A lot of language stuff, imo, is fairly easy to apply in practice but freakishly difficult to explain in theory. I know I am terrible at explaining language, or so it seems, and so it always irks me when people assume that just because you know a language, you can teach it to other people. I think knowing/being able to do something doesn’t automatically mean you’re able to teach it to others. It shows particularly well if you try to help someone learn your native language when you actually have no experience of how to teach it to non-natives. It seems easy because, well, you know the language, but it’s not. It’s freakishly difficult to explain things to someone for whom it’s just not intuitive yet how your language works. I suppose it might particularly be a problem for me because I tend to learn a bit differently than people do in conventional language schools and stuff. I learn my own way and I comprehend things my own way, which doesn’t have to be right for everyone and which is difficult to explain to other people who are outside of my mind. By my own way, I mostly mean that I don’t really focus on theory so much. Like, in normal schools and many language schools, there’s so much emphasis on grammar, and more often than not, it’s done in a very theoretical way, like rather than just learning grammar through practice and exposure and noticing different patterns in it and stuff, there’s all the notetaking about what present simple is and how it’s used and then memorising it along with example sentences, and then doing exercises in a textbook which consist of filling the blanks in sentences with correct grammar forms or place the words in the right order to make a logical-looking sentence. To me, that’s quite boring. Also, when I was going to school, I seriously struggled with all these theoretical definitions. And it made me a bit concerned that perhaps something is wrong with me and that I’m not doing something right. After learning some grammar structure at school, I usually didn’t have huge problems using it properly, though of course I’d make mistakes sometimes like any non-native and I still do, but remembering the whole theory thing… nah, it was always rather abstractive to me. Even now, if you asked me about what is, say, a subjunctive, or even how articles work in English, I may have a problem explaining it, but if it’s some structure that I’ve become sufficiently familiar with, I’ll be able to apply it in practice anyway. I used to think it’s weird and perhaps just another example of how quirky my brain is and how it so often doesn’t do things the normal way. It was only when I started to try and help non-natives learn Polish language when I realised that, in a way, perhaps my way of perceiving and learning/absorbing grammar is better, because it looks a bit more like how natives perceive their language and thus I guess is a bit more natural. Inn Polish, we have something called reflexive verbs, and one guy who was learning Polish and with whom I was penpalling asked me if I could help him figure out how that works. Well, except… I don’t know… I just use them, and I know that I use them right, because it feels right, and any other way would feel wrong. I tried my best to help him out but writing all that down in theory seemed so infinitely more complicated than it actually is. I don’t need to know the definition of a reflexive verb in the Polish language to be able to use one and know when to use one etc. I highly doubt that there are many people in Poland who aren’t linguists, teachers or real huge language geeks or something like that who’d know what reflexive verbs are at all, let alone be able to clearly explain to someone how they work, just like people in the Anglophone countries don’t memorise all the irregular verbs because they just know how to use them. Because, of course, we acquire our native languages through constant exposure to them, rather than studying textbooks and memorising definitions. By that, I’m not saying that studying textbooks when learning a foreign language is total bullshit, I do it too (assuming I have access to such things as textbooks in a specific language, I don’t have any Welsh ones for example and I don’t really feel the need to) just that, if you base solely on a textbook, it’ll never become natural. Also, unfortunately you can’t just acquire a new language as an adult, or not nearly as easily as a small child would, even with a lot of exposure and practice, but for me personally, observing how the language is used and thus getting concrete examples, is more intuitive, and far more interesting, than basing primarily on dry, often long-winded and full of exceptions to the rules textbook definitions, and it clearly gives me more than the dry learning, given how insanely fast my English started progressing as soon as I started self-teaching and distanced myself a bit from the way I was being taught at school. I also often try to help Sofi with her English homework, but I always end up exasperated at all the boring theory in there they have to digest and all the silly exercises. No wonder that the poor kid hates English. ๐Ÿ˜€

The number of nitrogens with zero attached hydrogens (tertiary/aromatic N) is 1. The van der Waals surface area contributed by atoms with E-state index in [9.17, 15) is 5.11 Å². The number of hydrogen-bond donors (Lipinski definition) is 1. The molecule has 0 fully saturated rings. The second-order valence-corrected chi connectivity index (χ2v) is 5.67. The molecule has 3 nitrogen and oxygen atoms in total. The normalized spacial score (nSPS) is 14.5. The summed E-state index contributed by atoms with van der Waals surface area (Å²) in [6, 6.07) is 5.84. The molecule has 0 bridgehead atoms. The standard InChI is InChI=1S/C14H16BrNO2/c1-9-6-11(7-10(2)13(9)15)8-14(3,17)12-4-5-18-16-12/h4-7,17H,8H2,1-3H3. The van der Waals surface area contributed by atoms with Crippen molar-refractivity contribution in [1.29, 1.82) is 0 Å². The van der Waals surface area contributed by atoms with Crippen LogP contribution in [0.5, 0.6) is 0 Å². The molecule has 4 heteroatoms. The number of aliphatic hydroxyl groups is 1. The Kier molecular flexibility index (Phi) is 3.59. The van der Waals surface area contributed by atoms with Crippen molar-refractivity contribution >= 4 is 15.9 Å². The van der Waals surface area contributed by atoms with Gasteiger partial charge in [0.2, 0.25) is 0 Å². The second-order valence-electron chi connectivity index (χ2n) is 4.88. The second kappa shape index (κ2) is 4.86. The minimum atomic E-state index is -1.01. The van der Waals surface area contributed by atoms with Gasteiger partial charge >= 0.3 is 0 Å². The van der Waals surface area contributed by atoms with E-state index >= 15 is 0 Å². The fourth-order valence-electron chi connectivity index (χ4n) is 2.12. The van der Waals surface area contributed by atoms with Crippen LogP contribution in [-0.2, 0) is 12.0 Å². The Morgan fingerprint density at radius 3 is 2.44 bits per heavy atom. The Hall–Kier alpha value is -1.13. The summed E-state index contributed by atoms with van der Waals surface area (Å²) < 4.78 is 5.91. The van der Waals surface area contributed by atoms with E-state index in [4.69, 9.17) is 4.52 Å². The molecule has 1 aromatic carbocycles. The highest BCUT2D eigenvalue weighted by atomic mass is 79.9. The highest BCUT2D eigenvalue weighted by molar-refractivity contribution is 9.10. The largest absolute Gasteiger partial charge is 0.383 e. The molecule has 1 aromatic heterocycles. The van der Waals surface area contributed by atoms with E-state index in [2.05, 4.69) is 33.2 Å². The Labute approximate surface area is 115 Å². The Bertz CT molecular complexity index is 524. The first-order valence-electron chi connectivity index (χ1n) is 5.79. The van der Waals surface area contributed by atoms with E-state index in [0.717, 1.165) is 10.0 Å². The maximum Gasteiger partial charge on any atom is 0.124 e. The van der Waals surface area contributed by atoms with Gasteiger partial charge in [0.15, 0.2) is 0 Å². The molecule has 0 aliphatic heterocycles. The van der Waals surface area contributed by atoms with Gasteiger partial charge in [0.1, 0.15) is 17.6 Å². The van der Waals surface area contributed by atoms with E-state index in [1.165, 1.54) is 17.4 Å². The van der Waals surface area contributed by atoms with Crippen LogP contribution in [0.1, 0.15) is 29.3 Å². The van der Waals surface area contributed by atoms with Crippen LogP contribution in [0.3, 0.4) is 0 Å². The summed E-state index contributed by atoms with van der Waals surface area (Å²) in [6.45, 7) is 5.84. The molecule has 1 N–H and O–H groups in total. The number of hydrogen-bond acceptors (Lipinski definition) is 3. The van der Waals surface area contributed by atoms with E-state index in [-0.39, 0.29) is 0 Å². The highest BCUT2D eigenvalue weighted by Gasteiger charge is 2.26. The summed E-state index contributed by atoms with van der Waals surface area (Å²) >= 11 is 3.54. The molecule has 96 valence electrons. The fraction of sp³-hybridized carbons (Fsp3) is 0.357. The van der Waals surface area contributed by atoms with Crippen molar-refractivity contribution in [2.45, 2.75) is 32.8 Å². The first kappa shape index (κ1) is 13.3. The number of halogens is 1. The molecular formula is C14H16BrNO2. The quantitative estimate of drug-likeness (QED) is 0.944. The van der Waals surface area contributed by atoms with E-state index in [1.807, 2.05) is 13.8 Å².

What is such thing in your opinion? ๐Ÿ™‚